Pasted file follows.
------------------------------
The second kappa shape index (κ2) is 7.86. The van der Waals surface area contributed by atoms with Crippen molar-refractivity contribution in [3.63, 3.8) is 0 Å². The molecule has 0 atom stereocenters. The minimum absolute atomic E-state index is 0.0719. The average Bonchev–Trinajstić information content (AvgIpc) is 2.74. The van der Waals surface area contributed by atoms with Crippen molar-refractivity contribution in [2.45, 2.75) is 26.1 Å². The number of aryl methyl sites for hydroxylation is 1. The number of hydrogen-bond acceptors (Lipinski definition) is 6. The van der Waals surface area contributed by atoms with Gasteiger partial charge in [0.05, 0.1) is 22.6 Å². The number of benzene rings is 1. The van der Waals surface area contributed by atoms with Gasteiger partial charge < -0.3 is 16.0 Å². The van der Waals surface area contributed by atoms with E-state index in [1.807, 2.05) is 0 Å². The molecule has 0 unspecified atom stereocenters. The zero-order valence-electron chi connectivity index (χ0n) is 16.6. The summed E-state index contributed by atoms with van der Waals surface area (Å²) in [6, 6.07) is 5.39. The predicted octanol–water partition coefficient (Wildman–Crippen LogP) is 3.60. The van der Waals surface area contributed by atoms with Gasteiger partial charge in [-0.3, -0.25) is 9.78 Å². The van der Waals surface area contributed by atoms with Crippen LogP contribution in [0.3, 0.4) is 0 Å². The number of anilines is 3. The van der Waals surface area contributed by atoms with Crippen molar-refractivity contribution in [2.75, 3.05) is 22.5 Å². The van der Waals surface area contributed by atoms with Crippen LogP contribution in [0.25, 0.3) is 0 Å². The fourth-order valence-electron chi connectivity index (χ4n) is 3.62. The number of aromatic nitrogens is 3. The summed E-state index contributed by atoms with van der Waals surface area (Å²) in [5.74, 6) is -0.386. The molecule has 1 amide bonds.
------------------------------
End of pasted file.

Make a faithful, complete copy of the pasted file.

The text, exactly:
The second kappa shape index (κ2) is 7.86. The van der Waals surface area contributed by atoms with Crippen molar-refractivity contribution in [3.63, 3.8) is 0 Å². The molecule has 0 atom stereocenters. The minimum absolute atomic E-state index is 0.0719. The average Bonchev–Trinajstić information content (AvgIpc) is 2.74. The van der Waals surface area contributed by atoms with Crippen molar-refractivity contribution in [2.45, 2.75) is 26.1 Å². The number of aryl methyl sites for hydroxylation is 1. The number of hydrogen-bond acceptors (Lipinski definition) is 6. The van der Waals surface area contributed by atoms with Gasteiger partial charge in [0.05, 0.1) is 22.6 Å². The number of benzene rings is 1. The van der Waals surface area contributed by atoms with Gasteiger partial charge < -0.3 is 16.0 Å². The van der Waals surface area contributed by atoms with E-state index in [1.807, 2.05) is 0 Å². The molecule has 0 unspecified atom stereocenters. The zero-order valence-electron chi connectivity index (χ0n) is 16.6. The summed E-state index contributed by atoms with van der Waals surface area (Å²) in [6, 6.07) is 5.39. The predicted octanol–water partition coefficient (Wildman–Crippen LogP) is 3.60. The van der Waals surface area contributed by atoms with Gasteiger partial charge in [-0.3, -0.25) is 9.78 Å². The van der Waals surface area contributed by atoms with Crippen LogP contribution in [0.3, 0.4) is 0 Å². The number of anilines is 3. The van der Waals surface area contributed by atoms with Crippen molar-refractivity contribution in [2.75, 3.05) is 22.5 Å². The van der Waals surface area contributed by atoms with Crippen LogP contribution in [0.25, 0.3) is 0 Å². The fourth-order valence-electron chi connectivity index (χ4n) is 3.62. The number of aromatic nitrogens is 3. The summed E-state index contributed by atoms with van der Waals surface area (Å²) in [5.74, 6) is -0.386. The molecule has 1 amide bonds.